'I is for Intifada': anger at Palestinian children’s book in New York

Alphabet book published last week is attacked for apparently referencing Palestinian uprisings in Israeli-occupied territories


A new alphabet book for children has been attacked after one of its pages appeared to reference the Palestinian intifada.

The book, “P is for Palestine”, was published in New York last week after raising nearly $16,000 (£12,000) in an internet crowdfunding campaign.

Pages in the book include “A is for Arabic”, “G is for Gaza” and “Q is for Quds”, the Arabic word for Jerusalem.

But it was the entry for the letter I – “I is for Intifada” – that triggered heated debate on social media.

Beneath a drawing of barbed wire, the page text reads: “Intifada is Arabic for rising up for what is right, if you are a kid or grownup!”

The Arabic word intifada literally means “tremor” or “to shake off”, but in the Middle East it is widely associated with two Palestinian uprisings against the Israeli occupation of the West Bank and Gaza Strip.

Thousands of Israelis and Palestinians died in violence across the region between 1987 and 1993, and again between 2000 and 2005.

An image of the page caused a storm when it was distributed online.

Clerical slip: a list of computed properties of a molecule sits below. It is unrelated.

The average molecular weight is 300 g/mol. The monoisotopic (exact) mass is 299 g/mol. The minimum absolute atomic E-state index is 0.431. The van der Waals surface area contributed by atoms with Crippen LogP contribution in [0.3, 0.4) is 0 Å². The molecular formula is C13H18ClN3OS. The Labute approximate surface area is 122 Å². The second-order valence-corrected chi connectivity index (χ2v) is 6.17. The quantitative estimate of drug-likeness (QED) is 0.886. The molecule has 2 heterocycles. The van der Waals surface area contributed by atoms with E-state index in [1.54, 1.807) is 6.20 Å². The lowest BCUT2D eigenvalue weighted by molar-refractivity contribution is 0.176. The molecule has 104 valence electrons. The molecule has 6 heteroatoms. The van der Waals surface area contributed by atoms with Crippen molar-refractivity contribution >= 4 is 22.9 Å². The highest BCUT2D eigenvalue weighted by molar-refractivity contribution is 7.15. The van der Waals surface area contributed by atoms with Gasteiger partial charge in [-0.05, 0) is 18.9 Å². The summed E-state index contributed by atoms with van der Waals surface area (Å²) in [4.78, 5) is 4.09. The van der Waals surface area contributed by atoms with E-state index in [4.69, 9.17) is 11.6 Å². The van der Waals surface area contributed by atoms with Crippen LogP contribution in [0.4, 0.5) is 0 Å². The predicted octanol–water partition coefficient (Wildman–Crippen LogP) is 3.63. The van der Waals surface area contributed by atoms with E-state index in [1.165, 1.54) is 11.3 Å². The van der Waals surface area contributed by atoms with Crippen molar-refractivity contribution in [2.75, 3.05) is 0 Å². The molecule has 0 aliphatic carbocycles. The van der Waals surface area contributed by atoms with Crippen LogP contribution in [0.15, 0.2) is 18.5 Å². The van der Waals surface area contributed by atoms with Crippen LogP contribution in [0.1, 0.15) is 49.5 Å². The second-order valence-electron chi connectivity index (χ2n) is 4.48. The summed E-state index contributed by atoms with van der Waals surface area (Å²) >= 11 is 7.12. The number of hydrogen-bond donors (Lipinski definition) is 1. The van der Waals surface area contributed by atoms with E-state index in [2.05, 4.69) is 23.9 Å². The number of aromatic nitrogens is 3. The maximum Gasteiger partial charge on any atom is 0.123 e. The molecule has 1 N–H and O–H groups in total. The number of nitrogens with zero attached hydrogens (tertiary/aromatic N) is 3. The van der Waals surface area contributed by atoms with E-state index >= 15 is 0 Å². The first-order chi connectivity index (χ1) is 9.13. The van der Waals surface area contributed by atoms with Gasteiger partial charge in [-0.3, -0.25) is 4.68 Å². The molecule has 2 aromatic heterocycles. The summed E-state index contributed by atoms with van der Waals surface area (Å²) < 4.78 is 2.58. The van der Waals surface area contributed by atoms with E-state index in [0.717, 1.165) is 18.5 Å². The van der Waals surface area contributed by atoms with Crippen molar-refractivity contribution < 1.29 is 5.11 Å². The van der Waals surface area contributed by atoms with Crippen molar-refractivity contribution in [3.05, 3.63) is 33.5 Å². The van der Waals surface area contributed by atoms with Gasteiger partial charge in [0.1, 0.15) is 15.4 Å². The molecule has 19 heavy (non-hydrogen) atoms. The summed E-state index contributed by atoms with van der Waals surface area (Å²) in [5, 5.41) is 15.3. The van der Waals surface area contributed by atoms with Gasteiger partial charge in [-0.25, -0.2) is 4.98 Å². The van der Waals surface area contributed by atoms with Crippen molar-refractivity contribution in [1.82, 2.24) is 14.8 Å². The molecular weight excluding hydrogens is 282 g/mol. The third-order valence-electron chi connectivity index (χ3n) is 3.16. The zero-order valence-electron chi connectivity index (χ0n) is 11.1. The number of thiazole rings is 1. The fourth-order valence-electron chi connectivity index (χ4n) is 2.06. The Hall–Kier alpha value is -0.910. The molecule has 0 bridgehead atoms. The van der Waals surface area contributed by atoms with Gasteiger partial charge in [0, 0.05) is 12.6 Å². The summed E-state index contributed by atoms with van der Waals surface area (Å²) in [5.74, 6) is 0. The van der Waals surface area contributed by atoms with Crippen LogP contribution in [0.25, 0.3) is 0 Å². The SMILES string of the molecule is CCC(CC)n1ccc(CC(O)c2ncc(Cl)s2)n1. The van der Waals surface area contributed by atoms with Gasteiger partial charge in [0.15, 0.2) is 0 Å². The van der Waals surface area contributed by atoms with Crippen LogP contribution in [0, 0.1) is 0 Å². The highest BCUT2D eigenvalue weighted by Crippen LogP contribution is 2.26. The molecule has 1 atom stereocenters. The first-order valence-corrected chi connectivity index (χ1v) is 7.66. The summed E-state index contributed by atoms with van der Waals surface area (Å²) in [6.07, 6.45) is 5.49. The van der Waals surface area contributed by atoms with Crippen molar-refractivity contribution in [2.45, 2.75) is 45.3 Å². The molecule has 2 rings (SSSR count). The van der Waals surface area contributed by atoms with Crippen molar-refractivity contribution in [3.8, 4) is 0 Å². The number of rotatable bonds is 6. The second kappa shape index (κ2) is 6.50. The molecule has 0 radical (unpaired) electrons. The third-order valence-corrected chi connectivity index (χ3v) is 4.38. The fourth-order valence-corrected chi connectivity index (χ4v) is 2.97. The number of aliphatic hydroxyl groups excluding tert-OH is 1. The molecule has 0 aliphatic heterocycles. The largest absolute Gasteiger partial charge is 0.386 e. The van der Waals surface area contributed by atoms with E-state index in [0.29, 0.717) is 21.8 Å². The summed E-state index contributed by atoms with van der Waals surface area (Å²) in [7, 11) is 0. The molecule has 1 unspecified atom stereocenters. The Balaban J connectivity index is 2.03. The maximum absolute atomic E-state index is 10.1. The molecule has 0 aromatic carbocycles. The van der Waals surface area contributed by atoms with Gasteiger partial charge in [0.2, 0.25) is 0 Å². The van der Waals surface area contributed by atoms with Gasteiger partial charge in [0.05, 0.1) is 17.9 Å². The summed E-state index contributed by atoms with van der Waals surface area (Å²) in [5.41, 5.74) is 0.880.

One Facebook user, Marianne Davies, wrote: “How are promoting a book that invites children to murder Jews.”

“I am very disappointed,” added Schtalman Michael. “You are promoting the ‘literature’ that is turning human beings, even innocent little children, into enthusiastic suicidal murderers, bloodthirsty androids of the misanthropic ‘Palestinian Intifada’.”

The author, Golbarg Bashi, an academic of Iranian heritage who teaches history in New York, said in a post on her own Facebook page that the wave of anger had been triggered when she tried to promote the book on a group for New York City mothers.

She added: “Because of the serious level of threats aimed at me in that page (according to one member, the worst she'd ever witnessed in the years she's been a member of that particular page) I may need police security for my reading of a children's ABC book. In New York City. In November 2017.”

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